Transfected cells were identified by epifluorescence microscopy and membrane currents were recorded with the whole-cell configuration of patch clamp (Hamill et al. 1981) 24–72 h after transfection. Cells were transferred to the stage of an inverted microscope and superfused with external solution at a rate of 1–2 ml/min. All experiments were performed at room temperature (22–23°C). Patch electrodes were pulled from borosilicate glass and had 2–5-MΩ tip resistances. Currents were recorded using a patch-clamp amplifier (model Axopatch 200A; Axon Instruments) interfaced to a personal computer. Cell capacitance was calculated by integrating the area under an uncompensated capacity transient elicited by a 20-mV hyperpolarizing test pulse from a holding potential of −80 mV. Series resistance was then compensated as much as possible without ringing, typically 70–90%. Given the average series resistance of our electrodes, the maximal uncompensated voltage error was <|6 mV| for the largest currents studied. Whole-cell currents were recorded in a bath solution containing (in mM): 140 NaCl, 5 KCl, 2 CaCl2, 1 MgCl2, 10 HEPES, and 10 glucose, pH 7.4. The pipette solution was (in mM): 35 NaCl, 105 CsF, 1 MgCl2, 10 HEPES, and 1 EGTA, pH 7.2. Dose–response curves for block of the mutant channels by extracellular Cd2+ were determined by adding the chloride salt of the blocker to the bath at concentrations between 1 μM and 5 mM, and TTX was added at concentrations between 1 nM and 10 μM, depending on the sensitivity of the particular mutant. Full current-voltage relationships were determined at each Cd2+ or TTX concentration. The half-blocking concentration (IC50) was determined by a least-squares fit (Levenberg-Marquardt algorithm; Microcal Origin) of the data to the function: I/Io = 1/{1 + ([blocker]/IC50)n}, where I and Io are the currents in the presence and absence of blocker, respectively. In nearly all cases, block by Cd2+ and TTX was reversible, when the current amplitude did not return to >90% of control channel run down could not be excluded and the experiments were not included in the analysis.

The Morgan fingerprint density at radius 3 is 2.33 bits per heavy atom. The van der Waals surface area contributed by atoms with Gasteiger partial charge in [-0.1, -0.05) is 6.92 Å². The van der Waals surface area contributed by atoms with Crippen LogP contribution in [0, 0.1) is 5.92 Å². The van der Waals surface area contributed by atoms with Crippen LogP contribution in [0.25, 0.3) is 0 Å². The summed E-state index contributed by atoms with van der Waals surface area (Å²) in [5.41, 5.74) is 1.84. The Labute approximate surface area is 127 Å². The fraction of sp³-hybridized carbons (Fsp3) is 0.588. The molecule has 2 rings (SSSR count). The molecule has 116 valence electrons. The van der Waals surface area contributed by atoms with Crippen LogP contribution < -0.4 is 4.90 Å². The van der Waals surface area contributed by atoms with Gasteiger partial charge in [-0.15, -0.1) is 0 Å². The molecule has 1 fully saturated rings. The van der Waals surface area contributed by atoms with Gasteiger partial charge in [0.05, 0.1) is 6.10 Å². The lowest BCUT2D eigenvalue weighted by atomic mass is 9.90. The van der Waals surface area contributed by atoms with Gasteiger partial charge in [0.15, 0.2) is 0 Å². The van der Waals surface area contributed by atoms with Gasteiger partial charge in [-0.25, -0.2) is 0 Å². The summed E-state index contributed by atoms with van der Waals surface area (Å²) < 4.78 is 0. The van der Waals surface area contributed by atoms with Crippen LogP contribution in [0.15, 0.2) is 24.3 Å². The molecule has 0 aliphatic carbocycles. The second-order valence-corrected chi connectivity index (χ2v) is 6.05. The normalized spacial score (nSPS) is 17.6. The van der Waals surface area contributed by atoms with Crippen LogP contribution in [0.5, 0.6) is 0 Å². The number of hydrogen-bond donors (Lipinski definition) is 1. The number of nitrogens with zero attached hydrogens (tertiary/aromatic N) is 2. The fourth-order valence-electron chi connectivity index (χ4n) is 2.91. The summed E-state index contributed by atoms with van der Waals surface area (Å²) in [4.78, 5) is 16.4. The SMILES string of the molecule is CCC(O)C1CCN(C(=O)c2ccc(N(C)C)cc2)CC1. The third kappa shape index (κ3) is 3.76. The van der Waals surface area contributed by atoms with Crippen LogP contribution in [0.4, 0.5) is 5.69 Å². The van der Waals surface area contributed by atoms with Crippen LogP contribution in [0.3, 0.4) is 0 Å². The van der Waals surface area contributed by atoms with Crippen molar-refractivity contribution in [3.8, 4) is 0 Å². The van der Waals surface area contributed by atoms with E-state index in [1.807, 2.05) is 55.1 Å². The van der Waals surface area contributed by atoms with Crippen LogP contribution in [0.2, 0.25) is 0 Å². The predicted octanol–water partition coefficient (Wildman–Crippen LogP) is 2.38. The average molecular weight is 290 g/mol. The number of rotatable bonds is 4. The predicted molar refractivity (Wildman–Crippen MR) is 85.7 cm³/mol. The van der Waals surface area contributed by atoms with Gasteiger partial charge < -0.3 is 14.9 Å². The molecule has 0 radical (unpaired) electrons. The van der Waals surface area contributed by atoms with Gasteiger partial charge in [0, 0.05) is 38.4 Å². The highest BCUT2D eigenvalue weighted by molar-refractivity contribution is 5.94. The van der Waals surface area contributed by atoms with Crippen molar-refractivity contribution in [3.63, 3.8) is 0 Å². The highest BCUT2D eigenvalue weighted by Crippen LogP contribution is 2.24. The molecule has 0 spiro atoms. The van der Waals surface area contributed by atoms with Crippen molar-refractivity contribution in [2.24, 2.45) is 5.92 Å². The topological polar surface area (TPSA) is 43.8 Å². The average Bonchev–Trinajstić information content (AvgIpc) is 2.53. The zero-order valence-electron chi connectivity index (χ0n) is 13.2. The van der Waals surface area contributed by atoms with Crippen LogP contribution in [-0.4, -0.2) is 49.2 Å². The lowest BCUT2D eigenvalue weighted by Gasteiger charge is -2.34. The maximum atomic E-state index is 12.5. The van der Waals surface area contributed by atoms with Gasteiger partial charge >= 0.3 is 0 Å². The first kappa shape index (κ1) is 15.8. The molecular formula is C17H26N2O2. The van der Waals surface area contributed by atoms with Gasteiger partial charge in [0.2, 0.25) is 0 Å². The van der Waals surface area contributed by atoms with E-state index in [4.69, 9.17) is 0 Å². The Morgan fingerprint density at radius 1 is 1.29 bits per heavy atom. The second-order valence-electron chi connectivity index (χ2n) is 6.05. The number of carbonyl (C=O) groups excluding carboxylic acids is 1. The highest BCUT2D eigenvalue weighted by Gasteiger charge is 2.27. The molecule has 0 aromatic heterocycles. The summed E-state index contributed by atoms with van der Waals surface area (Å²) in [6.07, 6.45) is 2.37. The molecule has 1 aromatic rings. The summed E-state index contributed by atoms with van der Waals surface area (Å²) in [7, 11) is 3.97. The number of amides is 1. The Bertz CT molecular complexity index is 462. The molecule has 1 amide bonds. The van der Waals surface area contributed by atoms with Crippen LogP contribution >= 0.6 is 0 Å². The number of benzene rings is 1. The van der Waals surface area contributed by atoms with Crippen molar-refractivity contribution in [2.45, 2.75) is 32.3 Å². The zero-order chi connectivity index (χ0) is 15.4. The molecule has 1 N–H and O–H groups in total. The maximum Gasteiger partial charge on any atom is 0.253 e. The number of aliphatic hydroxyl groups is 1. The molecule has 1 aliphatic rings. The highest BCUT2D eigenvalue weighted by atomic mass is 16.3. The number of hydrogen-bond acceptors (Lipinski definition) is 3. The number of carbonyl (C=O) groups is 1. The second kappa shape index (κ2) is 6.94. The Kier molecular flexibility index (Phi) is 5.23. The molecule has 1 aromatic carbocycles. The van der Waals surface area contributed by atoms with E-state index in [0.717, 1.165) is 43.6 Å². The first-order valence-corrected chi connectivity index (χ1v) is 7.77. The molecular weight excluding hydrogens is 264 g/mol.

Susceptibilities to extracellular methanethiosulfonate ethylammonium (MTSEA), methanethiosulfonate ethyltrimethylammonium (MTSET), methanethiosulfonate ethylsulfonate (MTSES; Toronto Research Chemicals) modification was determined by bath application of saturating concentrations of each reagent (2.5 mM MTSEA, 1 mM MTSET, and 5 mM MTSES). MTS modification of the current was verified by the irreversibility of the change in the current amplitude. In no case was there an irreversible change in current amplitude after exposure to MTS reagents.